Part 4 – Literature: Critical Study


In part 4 of the course, we move away from language to focus on the mechanics of literature. At SL you will focus on two of the following units while at HL you will focus on all three. We will be working towards the IOC by practising our critical analysis and oral communication skills. We will also be addressing the following three learning outcomes:

  1. Explore literary works in detail
  2. Analyse elements such as theme and ethical stance or moral values of literary texts
  3. Understand and make appropriate use of literary terms

UNIT 1: “PRIZING POETRY” (The elements of poetry)

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Session 1 – What is poetry? How can I read it effectively?
What if humans only used language in a purely practical sense? What if there was no such thing as literary use of language? In this first session, we will first define literature then explore what we already know about poetry, discussing its value. We will also start practising key poetry reading skills by examining Mint.

Session 2 – Diction: The power of words
Today we will explore the importance of diction by looking at the denotations and connotations of words. We will apply our knowledge and skills by examining Perch.

Session 3 – Imagery: The power of senses
is a wonderful device in literature. Today we will look at different types, work to understand its value in poetry, and practise identifying and commenting on its use in Oysters.

Session 4 – Figurative language: The power of imagination
In this two-part lesson, we dive into language that “says one thing but means another”. We will revise prior knowledge of figurative language and extend this in small group investigations and presentations. We will look at The Early Purges, Storm on the Island and Digging.

Session 5 – Allusion and Intertextuality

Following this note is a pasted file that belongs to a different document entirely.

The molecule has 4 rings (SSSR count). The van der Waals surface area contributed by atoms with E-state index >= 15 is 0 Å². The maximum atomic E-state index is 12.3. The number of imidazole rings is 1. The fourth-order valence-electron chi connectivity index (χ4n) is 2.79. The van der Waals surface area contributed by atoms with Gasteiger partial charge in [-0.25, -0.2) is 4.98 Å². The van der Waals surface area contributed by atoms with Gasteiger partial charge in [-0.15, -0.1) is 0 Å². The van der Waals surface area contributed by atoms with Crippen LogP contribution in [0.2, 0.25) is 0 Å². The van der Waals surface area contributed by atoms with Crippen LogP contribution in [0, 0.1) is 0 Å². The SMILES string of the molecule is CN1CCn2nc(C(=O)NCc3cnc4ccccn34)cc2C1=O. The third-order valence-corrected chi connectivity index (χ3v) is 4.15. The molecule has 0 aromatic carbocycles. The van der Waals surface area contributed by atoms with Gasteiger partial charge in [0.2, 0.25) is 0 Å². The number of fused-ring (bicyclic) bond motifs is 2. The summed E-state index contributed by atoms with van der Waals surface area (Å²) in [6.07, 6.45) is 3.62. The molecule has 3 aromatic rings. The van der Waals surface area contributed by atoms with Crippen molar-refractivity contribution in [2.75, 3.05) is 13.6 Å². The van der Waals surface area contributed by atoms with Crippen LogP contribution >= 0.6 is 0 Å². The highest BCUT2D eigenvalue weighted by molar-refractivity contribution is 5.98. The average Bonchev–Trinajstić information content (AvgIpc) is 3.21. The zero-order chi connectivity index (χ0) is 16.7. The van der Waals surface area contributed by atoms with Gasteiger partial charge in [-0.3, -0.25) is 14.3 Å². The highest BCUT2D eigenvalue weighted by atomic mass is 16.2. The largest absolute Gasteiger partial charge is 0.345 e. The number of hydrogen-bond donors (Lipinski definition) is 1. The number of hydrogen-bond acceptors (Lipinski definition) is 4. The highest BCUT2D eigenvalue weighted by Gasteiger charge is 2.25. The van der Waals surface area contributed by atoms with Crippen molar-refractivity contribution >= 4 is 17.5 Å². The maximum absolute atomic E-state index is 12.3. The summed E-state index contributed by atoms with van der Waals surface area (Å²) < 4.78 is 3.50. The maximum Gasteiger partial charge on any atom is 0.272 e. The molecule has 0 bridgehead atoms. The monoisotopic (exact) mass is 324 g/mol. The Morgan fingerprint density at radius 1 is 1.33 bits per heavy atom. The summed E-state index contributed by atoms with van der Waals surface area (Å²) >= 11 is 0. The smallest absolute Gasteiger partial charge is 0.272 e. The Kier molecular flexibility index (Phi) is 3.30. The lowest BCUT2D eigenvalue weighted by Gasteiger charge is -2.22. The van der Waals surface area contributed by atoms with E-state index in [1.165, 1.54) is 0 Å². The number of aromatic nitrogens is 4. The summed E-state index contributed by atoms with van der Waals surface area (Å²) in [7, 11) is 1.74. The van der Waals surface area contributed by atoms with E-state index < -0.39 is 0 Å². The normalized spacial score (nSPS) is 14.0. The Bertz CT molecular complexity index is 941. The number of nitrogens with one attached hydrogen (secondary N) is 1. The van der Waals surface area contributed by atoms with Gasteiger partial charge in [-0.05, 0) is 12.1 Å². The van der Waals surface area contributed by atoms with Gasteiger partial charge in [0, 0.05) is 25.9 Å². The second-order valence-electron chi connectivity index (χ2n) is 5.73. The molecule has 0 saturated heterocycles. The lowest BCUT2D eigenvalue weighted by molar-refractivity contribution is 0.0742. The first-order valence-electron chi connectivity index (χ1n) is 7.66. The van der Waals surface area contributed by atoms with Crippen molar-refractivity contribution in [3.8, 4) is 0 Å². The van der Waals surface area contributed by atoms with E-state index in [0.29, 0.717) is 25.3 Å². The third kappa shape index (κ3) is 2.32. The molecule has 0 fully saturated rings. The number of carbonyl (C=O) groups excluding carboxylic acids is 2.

Writers often rely on a complex web of relationships between literary techniques, historical events, and real people. This is known as intertextuality. Today we will specifically examine allusions in Personal Helicon and The Underground.

Session 6 – Tone and Mood
Today we revise the difference between tone and mood and investigate the importance of being able to identify tone in a literary work by analysing The Tollund Man and Punishment.

Session 7 – Sound play #1: Musical devices
Through careful choice and arrangement of sound, the poet can achieve a musical quality and create meaning. Today we investigate some of these techniques and use them to better understand Mid-Term Break and The Harvest Bow.

Session 8 – Sound play #2: Rhythm and Metre
Another way poets achieve a musical effect is through careful choice and arrangement of accents. Today we investigate rhythm and metre and read Follower.

Session 9 – Pattern and Form
Art is about putting order unto chaos! In this lesson, we learn about the broad and specific types of poetry and see how writers structure their ideas using stanzaic and rhyming pattern. We will also look specifically at the sonnet form, using Heaney’s Glanmore Sonnets.

Session 10 – Commenting on Poetry: preparing for the IOC
In the penultimate lesson of this unit, we look at approaches for organising an effective oral commentary.

Session 11 – The Language of Remembrance
The life and times of an author can reveal even greater insight into the meaning of their work. In this lesson, we take a break from poetry to learn about poet’s life. We will also learn about four different text types – the elegy, the eulogy, the obituary, and the biography.

UNIT 2: “FIRST RATE FICTION!” (The elements of fiction)

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Session 1 – Why do we read literature?
We introduce the unit by debating what gives a work of fiction ‘literary merit’ and then learn the difference between escapist and interpretive fiction.

Session 2 – The Fact Behind the Fiction (Context)
Today we revise definitions of context and look at its importance for both the composition and reception of a text. We will learn a range of facts about the context in which the novel was written and identify how these may have influenced the text itself.

Session 3 – Plot: The Roadmap of a Story